[For inquiries, please contact:]
Suirei Ban / Takeshi Nomura
Corporate Communications Department
Nomura Research Institute, Ltd.
Survey of Attitude on Consolidation of Kindergartens and Nursery Schools
Date of survey: January 14 and 15, 2005
Survey method: Internet questionnaire survey (infoQ)
Number of responses: 1,180
(For attributes and other details, refer to: http://www.nri.co.jp/english/opinion/nr/pdf/nr20050222.pdf)
Figure 1. Problems in raising preschool children
Figure 2. Recognition of consolidation of kindergartens and nursery schools
Figure 3. Effects and appropriateness of the consolidation for the current situation
Figure 4. Effects and appropriateness of the consolidation for the current situation (by marital status)
Figure 5. Effects and appropriateness of the consolidation for the current situation (whether or not respondents have children)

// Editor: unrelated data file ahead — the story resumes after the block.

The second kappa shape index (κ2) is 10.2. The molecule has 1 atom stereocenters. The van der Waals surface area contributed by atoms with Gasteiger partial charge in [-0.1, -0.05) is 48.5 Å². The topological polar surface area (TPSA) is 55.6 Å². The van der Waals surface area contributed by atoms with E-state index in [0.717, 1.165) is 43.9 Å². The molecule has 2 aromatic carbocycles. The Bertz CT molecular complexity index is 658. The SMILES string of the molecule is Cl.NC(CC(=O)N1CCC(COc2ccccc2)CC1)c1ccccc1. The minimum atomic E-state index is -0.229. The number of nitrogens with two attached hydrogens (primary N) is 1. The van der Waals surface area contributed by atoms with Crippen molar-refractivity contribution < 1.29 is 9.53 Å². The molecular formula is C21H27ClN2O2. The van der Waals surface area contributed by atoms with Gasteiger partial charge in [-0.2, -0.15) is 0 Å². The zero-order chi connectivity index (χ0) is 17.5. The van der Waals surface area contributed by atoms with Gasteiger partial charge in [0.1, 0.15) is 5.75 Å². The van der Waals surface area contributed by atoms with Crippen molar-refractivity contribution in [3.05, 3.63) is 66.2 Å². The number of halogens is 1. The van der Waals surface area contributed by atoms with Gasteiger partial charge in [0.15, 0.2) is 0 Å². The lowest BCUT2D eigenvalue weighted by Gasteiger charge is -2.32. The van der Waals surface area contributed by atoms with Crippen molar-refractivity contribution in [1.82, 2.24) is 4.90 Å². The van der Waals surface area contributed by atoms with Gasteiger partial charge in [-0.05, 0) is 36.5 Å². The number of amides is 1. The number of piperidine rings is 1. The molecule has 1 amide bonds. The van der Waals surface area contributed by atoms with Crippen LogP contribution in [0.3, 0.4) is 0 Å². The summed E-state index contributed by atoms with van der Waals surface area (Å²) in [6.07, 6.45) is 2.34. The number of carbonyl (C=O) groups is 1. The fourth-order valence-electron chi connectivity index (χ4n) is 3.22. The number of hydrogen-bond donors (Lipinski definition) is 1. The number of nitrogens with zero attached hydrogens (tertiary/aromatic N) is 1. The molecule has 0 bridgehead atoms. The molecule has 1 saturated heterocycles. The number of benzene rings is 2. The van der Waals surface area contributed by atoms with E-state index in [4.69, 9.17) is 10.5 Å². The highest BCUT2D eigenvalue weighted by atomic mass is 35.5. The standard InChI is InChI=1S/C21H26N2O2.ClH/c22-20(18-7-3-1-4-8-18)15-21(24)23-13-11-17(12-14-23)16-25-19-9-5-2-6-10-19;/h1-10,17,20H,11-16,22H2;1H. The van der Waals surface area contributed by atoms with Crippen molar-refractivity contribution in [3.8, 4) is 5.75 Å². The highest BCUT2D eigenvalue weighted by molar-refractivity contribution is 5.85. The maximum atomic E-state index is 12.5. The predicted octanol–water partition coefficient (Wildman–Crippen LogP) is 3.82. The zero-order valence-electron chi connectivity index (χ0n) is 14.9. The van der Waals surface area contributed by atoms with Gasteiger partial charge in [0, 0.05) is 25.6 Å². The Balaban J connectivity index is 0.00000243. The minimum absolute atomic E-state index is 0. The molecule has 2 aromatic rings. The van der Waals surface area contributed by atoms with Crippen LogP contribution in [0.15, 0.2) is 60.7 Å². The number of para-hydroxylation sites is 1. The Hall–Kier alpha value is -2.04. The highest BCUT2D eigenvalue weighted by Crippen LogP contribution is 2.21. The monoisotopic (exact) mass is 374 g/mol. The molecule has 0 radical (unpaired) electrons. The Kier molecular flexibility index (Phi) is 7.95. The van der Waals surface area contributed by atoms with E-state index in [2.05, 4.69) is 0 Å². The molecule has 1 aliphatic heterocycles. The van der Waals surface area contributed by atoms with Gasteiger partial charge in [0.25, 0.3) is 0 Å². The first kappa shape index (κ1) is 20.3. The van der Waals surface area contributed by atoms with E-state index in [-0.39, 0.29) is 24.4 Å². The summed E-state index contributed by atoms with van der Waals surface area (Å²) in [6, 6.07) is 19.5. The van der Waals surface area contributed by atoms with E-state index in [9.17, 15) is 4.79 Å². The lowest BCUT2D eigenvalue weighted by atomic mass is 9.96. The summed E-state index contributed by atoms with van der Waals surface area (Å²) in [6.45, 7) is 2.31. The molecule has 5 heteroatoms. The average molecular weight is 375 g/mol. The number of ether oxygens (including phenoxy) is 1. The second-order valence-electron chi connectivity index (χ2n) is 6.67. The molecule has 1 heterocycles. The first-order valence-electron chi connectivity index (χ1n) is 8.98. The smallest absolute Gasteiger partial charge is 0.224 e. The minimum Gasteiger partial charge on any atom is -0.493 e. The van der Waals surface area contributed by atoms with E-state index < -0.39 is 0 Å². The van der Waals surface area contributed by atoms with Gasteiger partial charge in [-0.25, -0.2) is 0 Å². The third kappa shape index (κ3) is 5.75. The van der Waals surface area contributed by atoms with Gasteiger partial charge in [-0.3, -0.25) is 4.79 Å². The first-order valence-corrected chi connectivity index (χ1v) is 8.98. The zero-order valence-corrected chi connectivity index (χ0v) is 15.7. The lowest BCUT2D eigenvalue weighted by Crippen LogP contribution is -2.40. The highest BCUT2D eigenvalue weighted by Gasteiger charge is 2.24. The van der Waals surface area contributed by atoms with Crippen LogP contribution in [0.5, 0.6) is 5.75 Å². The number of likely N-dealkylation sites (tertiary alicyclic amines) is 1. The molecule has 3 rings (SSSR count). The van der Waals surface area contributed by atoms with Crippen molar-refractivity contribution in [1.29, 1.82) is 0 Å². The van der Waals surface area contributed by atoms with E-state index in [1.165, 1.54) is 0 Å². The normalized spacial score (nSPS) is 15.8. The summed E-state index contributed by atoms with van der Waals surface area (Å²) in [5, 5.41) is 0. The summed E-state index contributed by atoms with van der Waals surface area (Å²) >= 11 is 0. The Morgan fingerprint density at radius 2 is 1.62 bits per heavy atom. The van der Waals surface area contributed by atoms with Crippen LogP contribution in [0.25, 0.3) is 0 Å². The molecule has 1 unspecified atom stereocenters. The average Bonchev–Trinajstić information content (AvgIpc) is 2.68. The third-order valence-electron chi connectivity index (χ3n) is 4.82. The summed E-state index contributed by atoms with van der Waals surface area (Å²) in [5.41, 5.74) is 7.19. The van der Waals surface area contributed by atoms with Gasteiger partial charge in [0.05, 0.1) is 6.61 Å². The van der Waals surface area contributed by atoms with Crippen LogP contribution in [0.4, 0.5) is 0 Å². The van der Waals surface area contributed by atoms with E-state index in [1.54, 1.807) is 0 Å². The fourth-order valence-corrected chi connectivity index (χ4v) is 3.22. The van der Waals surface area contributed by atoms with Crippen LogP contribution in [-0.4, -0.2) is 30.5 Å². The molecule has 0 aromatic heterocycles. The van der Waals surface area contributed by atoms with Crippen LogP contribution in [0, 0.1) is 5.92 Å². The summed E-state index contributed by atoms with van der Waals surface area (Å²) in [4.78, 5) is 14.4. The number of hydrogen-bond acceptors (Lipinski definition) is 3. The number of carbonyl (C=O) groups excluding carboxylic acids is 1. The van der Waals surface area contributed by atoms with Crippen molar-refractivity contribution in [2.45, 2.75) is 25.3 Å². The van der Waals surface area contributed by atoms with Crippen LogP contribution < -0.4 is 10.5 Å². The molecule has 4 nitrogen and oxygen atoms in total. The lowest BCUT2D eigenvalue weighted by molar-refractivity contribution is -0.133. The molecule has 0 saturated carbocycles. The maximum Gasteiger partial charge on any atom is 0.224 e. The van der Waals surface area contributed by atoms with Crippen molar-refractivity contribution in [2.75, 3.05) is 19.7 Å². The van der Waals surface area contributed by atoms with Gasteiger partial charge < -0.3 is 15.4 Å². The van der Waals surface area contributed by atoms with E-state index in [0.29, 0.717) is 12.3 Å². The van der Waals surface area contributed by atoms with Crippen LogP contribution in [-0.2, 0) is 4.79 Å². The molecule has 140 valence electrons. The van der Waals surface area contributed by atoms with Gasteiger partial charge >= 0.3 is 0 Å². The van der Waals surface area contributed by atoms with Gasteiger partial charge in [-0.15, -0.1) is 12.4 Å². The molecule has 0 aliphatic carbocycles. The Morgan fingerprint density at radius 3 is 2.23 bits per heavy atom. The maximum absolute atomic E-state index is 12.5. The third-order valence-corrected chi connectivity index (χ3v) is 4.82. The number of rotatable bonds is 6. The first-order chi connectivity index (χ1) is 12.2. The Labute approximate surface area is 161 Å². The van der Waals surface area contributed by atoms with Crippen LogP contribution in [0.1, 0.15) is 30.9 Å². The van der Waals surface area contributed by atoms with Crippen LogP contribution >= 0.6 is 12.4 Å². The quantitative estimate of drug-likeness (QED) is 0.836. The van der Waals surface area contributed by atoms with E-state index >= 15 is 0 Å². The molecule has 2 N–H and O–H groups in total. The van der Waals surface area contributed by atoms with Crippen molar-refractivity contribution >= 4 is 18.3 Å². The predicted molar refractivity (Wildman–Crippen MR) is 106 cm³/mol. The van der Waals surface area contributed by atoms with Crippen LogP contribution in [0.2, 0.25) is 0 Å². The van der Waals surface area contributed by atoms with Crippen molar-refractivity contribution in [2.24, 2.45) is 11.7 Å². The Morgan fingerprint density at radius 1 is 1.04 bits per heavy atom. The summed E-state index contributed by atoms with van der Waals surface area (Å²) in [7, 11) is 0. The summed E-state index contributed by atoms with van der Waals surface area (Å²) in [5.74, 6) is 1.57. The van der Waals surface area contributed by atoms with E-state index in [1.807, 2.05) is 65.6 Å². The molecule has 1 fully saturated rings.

Figure 6. Effects and appropriateness of the consolidation for the current situation (by desired child care facility)
Figure 7. Willingness to have a child subsequent to the consolidation and enhancement of child rearing environment
Figure 8. Reasons for the increase in the number of people who do not have children
Figure 9. Ideal number of children and number of children actually wanted among married women aged 20 - 39 years
Figure 10. Reasons for the increase in the number of women unwilling to have children
Figure 11. Improvement of educational level by the implementation of consolidation of kindergartens and nursery schools
Figure 12. Relationship between consolidated facilities and place that parents want to send their children
Figure 13. Implementation of consolidation of kindergartens and nursery schools and funding
*This questionnaire was conducted utilizing the "infoQ" Internet research service, which is operated jointly by NRI and GMO Media and Solutions Inc. ( http://infoq.jp).
Copyright(c) 2005 Nomura Research Institute, Ltd. All rights reserved.
No reproduction or republication without written permission.